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alteration appears Beaumont and Fletcher beauty believe Bishop brother brought called certainly character Church cited College comedy common Compare composed concerning copies Court critic daughter death died doubt drama dramatist earlier early edition elder Elizabeth evidently expression fair Faithful father give given haue Henry incidents interest Introd Item John Jonson King Kinsmen Knight known Lady less letter lives London Lord Lovers Majesty marriage married Massinger means Memoir mentioned never Noble notice novel observes originally passage performed perhaps piece play plot Poems poets portion possessed present Princess printed probably prove Queen reader Register remarks Richard says scene seems Shakespeare stage suppose third thou tragedy true verses Weber whole wife write written
Page lii - What things have we seen Done at the Mermaid! Heard words that have been So nimble and so full of subtle flame As if that every one from whence they came Had meant to put his whole wit in a jest, And had resolved to live a fool the rest Of his dull life.
Page liii - Heard words that have been So nimble, and so full of subtle flame, As if that every one from whence they came Had meant to put his whole wit in a jest And had resolved to live a fool the rest Of his dull life ; then when there hath been thrown Wit able enough to justify the town For three days past ; wit that might warrant be For the whole City to talk foolishly Till that were cancell'd ; and when that was gone, We left an air behind us, which alone Was able to make the two next companies Right witty...
Page lxxxvii - The fair-eyed maids shall weep our banishments, And in their songs curse ever-blinded Fortune, Till she for shame see what a wrong she has done To youth and nature. This is all our world : We shall know nothing here, but one another ; Hear nothing, but the clock that tells our woes. The vine shall grow, but we shall never see it : Summer shall come, and with her all delights, But dead-cold winter must inhabit here still.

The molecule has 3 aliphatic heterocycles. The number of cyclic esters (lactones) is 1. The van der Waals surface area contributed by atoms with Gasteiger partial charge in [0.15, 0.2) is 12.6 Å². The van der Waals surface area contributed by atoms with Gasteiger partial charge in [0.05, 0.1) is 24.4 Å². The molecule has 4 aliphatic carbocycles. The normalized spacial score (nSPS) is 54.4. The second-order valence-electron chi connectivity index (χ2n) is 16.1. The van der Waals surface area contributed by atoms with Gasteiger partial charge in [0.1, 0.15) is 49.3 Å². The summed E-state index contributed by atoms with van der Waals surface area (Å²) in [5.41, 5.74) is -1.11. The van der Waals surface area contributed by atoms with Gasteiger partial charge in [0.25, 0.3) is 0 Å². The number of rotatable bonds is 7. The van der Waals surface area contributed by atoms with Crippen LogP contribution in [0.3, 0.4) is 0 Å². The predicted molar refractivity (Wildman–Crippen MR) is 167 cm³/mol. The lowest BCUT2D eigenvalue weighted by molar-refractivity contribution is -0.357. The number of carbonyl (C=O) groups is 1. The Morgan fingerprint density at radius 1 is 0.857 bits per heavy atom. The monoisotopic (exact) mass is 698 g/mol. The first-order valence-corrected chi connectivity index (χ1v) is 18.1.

Page lxxv - Playes they did write together; were great friends, And now one grave includes them in their ends. So whom on earth nothing did part, beneath Here (in their Fames) they lie, in spight of death.
Page liii - How I do love thee, BEAUMONT, and thy Muse, That unto me dost such religion use ! How I do fear myself, that am not worth The least indulgent thought thy pen drops forth!
Page lii - Jonson, which two I behold like a Spanish great galleon, and an English man-of-war ; Master Jonson (like the former) was built far higher in learning ; solid, but slow in his performances.
Page lxxxvi - ; who dost pluck With hand armipotent " from forth blue clouds The mason' d turrets ; that both mak'st and break'st The stony girths of cities ; me thy pupil, Youngest follower of thy drum, instruct this day With military skill, that to thy laud I may advance my streamer, and by thee Be styl'd the lord o...
Page xlviii - Their plots were generally more regular than Shakespeare's, especially those which were made before Beaumont's death; and they understood and imitated the conversation of gentlemen much better; whose wild debaucheries, and quickness of wit in repartees, no poet before them could paint as they have done.
Page lii - I behold like a Spanish great galleon and an English man-of-war. Master Coleridge, like the former, was built far higher in learning, solid, but slow in his performances. CVL, with the English man-of-war, lesser in bulk, but lighter in sailing, could turn with all tides, tack about, and take advantage of all winds, by the quickness of his wit and invention.